More than half of hand sanitisers lie about alcohol content — so make your own

Despite previous warnings from product standards bodies and researchers, many hand sanitisers used to help curb the spread of Covid-19 still do not contain the amount of alcohol needed to neutralise the virus.

That is according to a study carried out by professor Yusuf Abdullahi Ahmed of the University of Pretoria’s Department of Zoology and Entomology, which was recently published in the South African Journal of Science.

“Most of the commercial alcohol-based products sold and made available to consumers in public places are sub-standard and do not contain the required amount of alcohol to be classified as effective virucides, especially against SARS-CoV-2, the causative agent of Covid-19,” Ahmed stated.

Ahmed analysed 50 commercially available liquid and gel-based hand sanitisers and found the vast majority fell short of the World Health Organisation’s (WHO’s) recommendation on alcohol content.

WHO recommends that alcohol-based hand rubs (ABHRs) contain at least 70% alcohol for effective and fast anti-microbial activity — and stop the spread of Covid-19.

The sanitisers Ahmed tested were bought from stores, sampled from hand sanitising points at public places in and around Pretoria, or home and lab-made hand rubs based on WHO recommendations.

All-in-all, 38 of the sanitisers were liquids, 11 were gels, and one was a spray-based formulation.

These were sampled directly from their containers and collected in 1.5ml sterile Eppendorf tubes.

Ahmed then used a direct gas chromatographic method to determine the alcohol composition of the sanitisers.

He found only 14 of the sanitisers had 75% or more alcohol, while only 21 exceeded the WHO’s recommendation of 70%.

Interestingly, 63% of the homemade sanitisers contained 75% or more alcohol compared to only 21% of the off-the-shelf options.

Making your own hand sanitisers according to the WHO’s guidelines could prove to be more effective than buying from a store.

47 of the hand sanitisers had labels that showed which type of alcohol they contained, but only 29 stated their alcohol composition.

Sixteen of these did not contain the amount of alcohol as declared on their labels.

One of the hand sanitisers, which used isopropanol as its main ingredient, contained 99% alcohol, far exceeding the recommended 70±5% for isopropanol-based sanitisers.

Another notable finding was that 47 of the sanitisers contained ethanol, two had isopropanol, and one used a combination of ethanol and isobutanol.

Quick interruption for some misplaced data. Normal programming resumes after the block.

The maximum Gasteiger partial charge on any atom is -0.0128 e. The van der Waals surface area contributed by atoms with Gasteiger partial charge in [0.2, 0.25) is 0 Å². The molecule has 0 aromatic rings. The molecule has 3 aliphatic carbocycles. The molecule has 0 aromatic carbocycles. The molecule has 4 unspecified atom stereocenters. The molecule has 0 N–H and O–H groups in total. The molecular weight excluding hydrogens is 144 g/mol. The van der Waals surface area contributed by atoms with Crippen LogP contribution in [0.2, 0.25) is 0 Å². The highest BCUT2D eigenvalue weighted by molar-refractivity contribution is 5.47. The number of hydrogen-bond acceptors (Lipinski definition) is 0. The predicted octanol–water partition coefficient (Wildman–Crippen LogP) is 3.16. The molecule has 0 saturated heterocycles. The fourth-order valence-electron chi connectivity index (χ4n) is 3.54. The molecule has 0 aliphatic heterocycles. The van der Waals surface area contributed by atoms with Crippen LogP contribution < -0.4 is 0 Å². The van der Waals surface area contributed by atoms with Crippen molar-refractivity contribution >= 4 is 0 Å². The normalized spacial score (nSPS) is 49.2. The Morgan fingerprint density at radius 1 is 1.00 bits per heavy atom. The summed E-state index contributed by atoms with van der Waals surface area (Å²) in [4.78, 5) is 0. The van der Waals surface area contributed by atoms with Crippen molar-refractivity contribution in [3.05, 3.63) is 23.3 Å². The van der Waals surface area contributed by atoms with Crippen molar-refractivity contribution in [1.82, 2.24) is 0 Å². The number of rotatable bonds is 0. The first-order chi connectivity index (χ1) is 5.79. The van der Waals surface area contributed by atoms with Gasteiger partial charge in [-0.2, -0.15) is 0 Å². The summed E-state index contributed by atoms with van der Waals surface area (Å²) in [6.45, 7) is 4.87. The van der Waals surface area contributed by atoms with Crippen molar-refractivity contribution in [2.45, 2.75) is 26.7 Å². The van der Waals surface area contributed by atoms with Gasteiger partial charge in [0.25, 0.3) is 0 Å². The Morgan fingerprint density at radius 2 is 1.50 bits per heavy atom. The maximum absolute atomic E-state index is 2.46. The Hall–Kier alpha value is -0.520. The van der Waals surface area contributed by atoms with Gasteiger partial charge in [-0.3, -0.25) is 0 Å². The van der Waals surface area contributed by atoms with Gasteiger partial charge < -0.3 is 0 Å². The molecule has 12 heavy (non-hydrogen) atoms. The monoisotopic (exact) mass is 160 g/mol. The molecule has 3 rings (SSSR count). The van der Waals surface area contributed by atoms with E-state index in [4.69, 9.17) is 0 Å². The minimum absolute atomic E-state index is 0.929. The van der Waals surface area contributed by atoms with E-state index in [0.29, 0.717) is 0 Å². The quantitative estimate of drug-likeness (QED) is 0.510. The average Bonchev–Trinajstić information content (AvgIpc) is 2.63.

The threshold for effectivity against coronaviruses for ethanol and isopropanol is 80% and 75%, respectively.

The table below shows the results of Ahmed’s analysis.

Ahmed’s findings correlate with previous studies, which found a proliferation of fake or weak hand sanitisers in South Africa.

He said the incorrect labelling and declaration of contents for ABHRs infringe on consumer rights and are in contravention of the South African Consumer Protection Act.

More worryingly, the presence of products that do not qualify as ABHRs, and were not appropriately labelled, posed a great risk to consumers in the wake of preventative measures against Covid-19.

“Using sub-standard products exposes the population unknowingly to the virus by increasing the chances of transmission through contaminated surfaces,” Ahmed stated.

“There is, therefore, a need to put in place quality control measures, especially at the manufacturing, wholesale and retail levels, to ensure that the consumer gets good-quality ABHRs that qualify as virucides, and which are appropriately labelled.”

“Added to this is the need to test ABHRs and any product sold as such for its virucidal effect to confirm its efficacy.”

He recommended that, in the absence of appropriate quality control measures, consumers use the WHO guide for local formulations to prepare their own hand sanitisers as a better alternative to purchasing off-the-shelf products that are mostly sub-standard.

The South African Bureau of Standards (SABS) also applies strict conditions for sanitisers to get its stamp of approval.

It is essential to be aware that some sanitisers have falsely claimed SABS approval in the past, so you should consult its official list of approved manufacturers before making a purchase.

The image below shows the information that needs to be displayed on the hand sanitiser’s bottle.


Now read: South Africa’s 3 big coronavirus vaccination mistakes

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More than half of hand sanitisers lie about alcohol content — so make your own